Innovation Abstracts

Volume XLI, No. 11 | March 28, 2019

Beyond the Digital Roster: Ten Ways to Promote Multicultural Education in the Online Technical and Community College Classroom

Over the past decade, online programs have become an increasingly common method of learning for an increasingly diverse student population (Allen and Seaman). A recent study conducted by Digital Learning Compass found that the number of students taking online courses has reached over six million nationally and other reports suggest there are also millions of K-12 students learning online (Herold). Many of these students will go on to study online at community and technical colleges around the world.

This diverse group of learners prompts reflection on teaching strategies and inclusivity. Gollnick and Chinn write that “[m]ulticultural education is a construct that acknowledges the diversity of students and their families and builds on the diversity to promote equality and social justice in education” (19). They go on to say that, for multicultural education “to become a reality in the formal school situation, the total environment must reflect a commitment to multicultural education” (25). Online learning environments are no exception to these standards. The following list suggests ten actionable strategies to help acknowledge and draw upon the diverse cultural backgrounds of all students in online classrooms.

1. Reflection
Questions are powerful tools that can spark curiosity, awareness, and action. To prompt intentional and ongoing reflection on your role as an online instructor, consider the following questions:

  • What types of messages might my language and choice of content in the online classroom convey?
  • How well do my online actions model and support a mindfully multicultural environment for all students?
  • How might I more deliberately learn about, acknowledge, embrace, and celebrate unique backgrounds and experiences in my online classroom?

2. First Impressions
Before beginning an online course, instructors can (and should) evaluate course shells from the lens and perspectives of entering students. Arthur Dobrin writes a great article titled “The Power of First Impressions” for Psychology Today that I suggest online educators read before reviewing course shells. Then, have a colleague or a peer from outside of academia review your course design (or take as objective a vantage point as possible) and consider:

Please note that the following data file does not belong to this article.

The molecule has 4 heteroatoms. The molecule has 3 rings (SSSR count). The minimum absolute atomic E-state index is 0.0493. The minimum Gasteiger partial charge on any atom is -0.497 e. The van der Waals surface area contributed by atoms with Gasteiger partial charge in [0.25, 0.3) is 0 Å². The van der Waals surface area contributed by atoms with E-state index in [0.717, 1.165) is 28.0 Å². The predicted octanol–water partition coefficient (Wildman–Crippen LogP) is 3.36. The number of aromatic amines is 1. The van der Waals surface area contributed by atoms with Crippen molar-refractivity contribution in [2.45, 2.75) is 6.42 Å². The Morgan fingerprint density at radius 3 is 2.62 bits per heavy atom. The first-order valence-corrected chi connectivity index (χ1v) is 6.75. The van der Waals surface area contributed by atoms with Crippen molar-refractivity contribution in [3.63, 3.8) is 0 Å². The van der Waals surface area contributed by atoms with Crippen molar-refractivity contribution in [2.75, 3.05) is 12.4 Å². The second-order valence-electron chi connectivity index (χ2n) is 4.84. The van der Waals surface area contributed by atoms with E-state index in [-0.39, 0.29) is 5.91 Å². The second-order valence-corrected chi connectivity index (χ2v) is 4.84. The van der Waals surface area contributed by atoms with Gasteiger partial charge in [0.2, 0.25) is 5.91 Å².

• As a student in this course, what might seem unclear or confusing?
  • How might I more intentionally welcome all students upon entry into the virtual classroom?
  • Does the course layout, structure, and content model inclusivity at all times?
  • Are all components of the course accessible to all students?

3. Evaluation
There are resources that help educators evaluate written text, websites, course shells, content, and ourselves for inclusivity and multicultural competency. Two multiculturalism assessment tools are Criteria for Evaluating Multicultural Literature and Racial Equity – Multicultural Competency. For an accessibility assessment tool, see Accessibility in Online Courses – Trends, Tips, and Tools.

4. Assignment Assessment
Whenever possible, create room for student choice and voice in assignments (within topics, prompts, and formats). Allowing students agency to make a meaningful choice is empowering, strengthens assignment relevance, and conveys respect for students. Proactively offer alternatives when appropriate and ensure supplemental resources represent a wide range of gender, ethnic, and racial groups.

5. Collaboration and Feedback Improvement Cycles
Instructors are often closest to course content, and design teams rely upon your insights regarding curricular relevance, inclusivity, and impact. Share course design feedback to raise awareness of potential oversights and opportunities for more representative curricula.

6. Personalization
Celebrate diversity through warm, inclusive, and supportive responses to students’ contributions. Students often enter a new course feeling vulnerable and unsure, but there are many ways we can help all students feel that they belong. When greeting students in an online forum, make note of their preferred names and pronouns. Actively seek out what makes students unique and what makes them curious. Share personal anecdotes and narratives to humanize interactions. Model safe sharing. Express interest in cultural backgrounds and the etymology of unusual names. You might also review this great list of ways to help students feels like they belong.